Now We Are Six

by Audrey on May 10th, 2012

Somewhere, sometime along the path of my childhood, I attached myself to poetry by Eugene Field, Edgar Guest, and A.A. Milne. I think the love of poetry was passed down to me by Mama - she had this little book of poems and she read them to my sister and me. I loved those times with her.  Mama read with such expression, passion, and dialect – the kind that gripped me, drew me in, and left me wanting more. Often I would find the little book and read the poems to myself in alone times. I did my best to mimic her.

Somewhere, sometime along the path of my adulthood, I tried to track down a copy of that little book. I never found it.  But in my searches, I began to collect complete works of each of those authors.

And then I began to read them to my children.

When we moved to Beaufort, one of my little boys was 6 years old.  It was July and the ride from Texas to South Carolina was long.  We had fun on the trip after a weepy goodbye in Dallas. 

We loved the Lowcountry immediately.  The Spanish Moss draping the Live Oaks, the canopy of trees arching over the picturesque roads, the coastal waterways weaving in and out of the marshes, the ospreys making nests on poles, the bridges, the salt air – all of this was so breathtaking and so vacationy.

But after being in this new place a couple or maybe three weeks, the children and I thought, “We’re ready to go home.”  Vacation is over.  We missed Texas.  We missed our little house, our street, our church, our friends, our school days, our everything.  One day we were sitting together doing schoolwork in our rented house and all the children began to cry.  It was a sobbing day.  A missing day.  We missed our other life.

It was also about this time that my six year old would disappear into his room and lock the door.  What are you doing son?  Oh, I’m working on something.

August 19th rolled around.  And it was then that my six year old presented to me what he had been working on in that closed, locked room:
I know it’s hard to see it.  But he had hand-copied the entire poem “Seein’ Things” by Eugene Field and at the top he wrote, "Happy Brithday, Mom."  No, I didn't misspell birthday.  It took up the whole front page and half the back.  He knew it was one of my favorites - see, I had it memorized - and I had read it and recited to the children many many times.  To this day, this hand-copied piece of paper is one of the most special presents I have ever received. I preserved it with contact paper. It was wrinkly (as he said) because he worked on it so hard.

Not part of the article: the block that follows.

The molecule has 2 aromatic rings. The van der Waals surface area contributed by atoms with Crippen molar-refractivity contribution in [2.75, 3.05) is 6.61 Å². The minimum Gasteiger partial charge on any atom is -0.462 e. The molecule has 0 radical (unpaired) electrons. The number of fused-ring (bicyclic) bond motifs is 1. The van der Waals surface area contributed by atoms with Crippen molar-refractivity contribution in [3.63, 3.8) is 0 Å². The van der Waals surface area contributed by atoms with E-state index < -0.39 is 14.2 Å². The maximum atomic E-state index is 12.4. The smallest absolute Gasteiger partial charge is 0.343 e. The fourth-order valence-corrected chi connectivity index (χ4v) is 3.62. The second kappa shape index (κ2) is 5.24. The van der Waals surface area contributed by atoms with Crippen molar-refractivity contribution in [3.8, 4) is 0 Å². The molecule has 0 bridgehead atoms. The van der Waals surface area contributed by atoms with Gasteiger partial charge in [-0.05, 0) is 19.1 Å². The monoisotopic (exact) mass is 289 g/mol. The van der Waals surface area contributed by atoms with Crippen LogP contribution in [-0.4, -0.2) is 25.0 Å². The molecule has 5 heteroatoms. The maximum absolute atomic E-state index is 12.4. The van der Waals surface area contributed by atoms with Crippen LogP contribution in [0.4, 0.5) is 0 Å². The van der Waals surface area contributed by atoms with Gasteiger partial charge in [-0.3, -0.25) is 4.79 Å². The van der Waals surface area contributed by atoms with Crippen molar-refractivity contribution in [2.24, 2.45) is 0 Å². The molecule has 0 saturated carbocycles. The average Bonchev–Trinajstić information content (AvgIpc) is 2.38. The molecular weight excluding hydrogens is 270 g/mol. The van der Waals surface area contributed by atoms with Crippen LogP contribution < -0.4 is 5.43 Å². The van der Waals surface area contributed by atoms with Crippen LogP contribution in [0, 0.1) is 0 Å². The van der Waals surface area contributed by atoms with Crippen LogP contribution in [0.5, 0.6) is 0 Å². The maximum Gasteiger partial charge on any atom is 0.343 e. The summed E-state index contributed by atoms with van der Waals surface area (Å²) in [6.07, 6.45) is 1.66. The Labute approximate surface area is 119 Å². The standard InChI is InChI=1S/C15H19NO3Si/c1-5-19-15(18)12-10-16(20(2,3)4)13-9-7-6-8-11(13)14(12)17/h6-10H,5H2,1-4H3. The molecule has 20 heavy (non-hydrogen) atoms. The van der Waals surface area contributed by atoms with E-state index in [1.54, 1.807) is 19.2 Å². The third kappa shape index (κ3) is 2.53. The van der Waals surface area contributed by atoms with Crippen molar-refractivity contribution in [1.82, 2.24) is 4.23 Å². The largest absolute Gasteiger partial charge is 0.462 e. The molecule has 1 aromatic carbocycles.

It was the perfect gift for a sobbing, missing, bittersweet time in my life as a mother.  I will never forget it.  Back then, he was only six years old.

And today?  His firstborn, my first grandchild, turned six.

I don’t know.  I was just thinking about these things today.  I love being a mother.  And I love being a grandmother.  Some days are just sobbing, missing, bittersweet days.


Seein' Things

I AIN'T afraid uv snakes or toads, or bugs or worms or mice,
An' things 'at girls are skeered uv I think are awful nice!
I'm pretty brave I guess; an' yet I hate to go to bed,
For, when I'm tucked up warm an snug an' when my prayers are said,
Mother tells me "Happy Dreams" an' takes away the light,        
An' leaves me lyin' all alone an' seein' things at night!

Sometimes they're in the corner, sometimes they're by the door,
Sometimes they're all a-standin' in the middle uv the floor;
Sometimes they are a-sittin' down, sometimes they're walkin' round
So softly and so creepy-like they never make a sound! 
Sometimes they are as black as ink, an' other times they're white—
But color ain't no difference when you see things at night!

Once, when I licked a feller 'at had just moved on our street,
An' father sent me up to bed without a bite to eat,
I woke up in the dark an saw things standin' in a row, 
A-lookin' at me cross-eyed an' p'intin' at me—so!
Oh, my! I wuz so skeered 'at time I never slep' a mite—
It's almost alluz when I'm bad I see things at night!

Lucky thing I ain't a girl or I'd be skeered to death!
Bein' I'm a boy, I duck my head an' hold my breath. 
An' I am, oh so sorry I'm a naughty boy, an' then
I promise to be better an' I say my prayers again!
Gran'ma tells me that's the only way to make it right
When a feller has been wicked an' sees things at night!

An' so when other naughty boys would coax me into sin, 
I try to skwush the Tempter's voice 'at urges me within;
An' when they's pie for supper, or cakes 'at's big an' nice,
I want to—but I do not pass my plate f'r them things twice!
No, ruther let Starvation wipe me slowly out o' sight
Than I should keep a-livin' on an' seein' things at night!


Posted in Mothering    Tagged with My Children


0 Comments


Leave a Comment
Search

Follow

follow on
Categories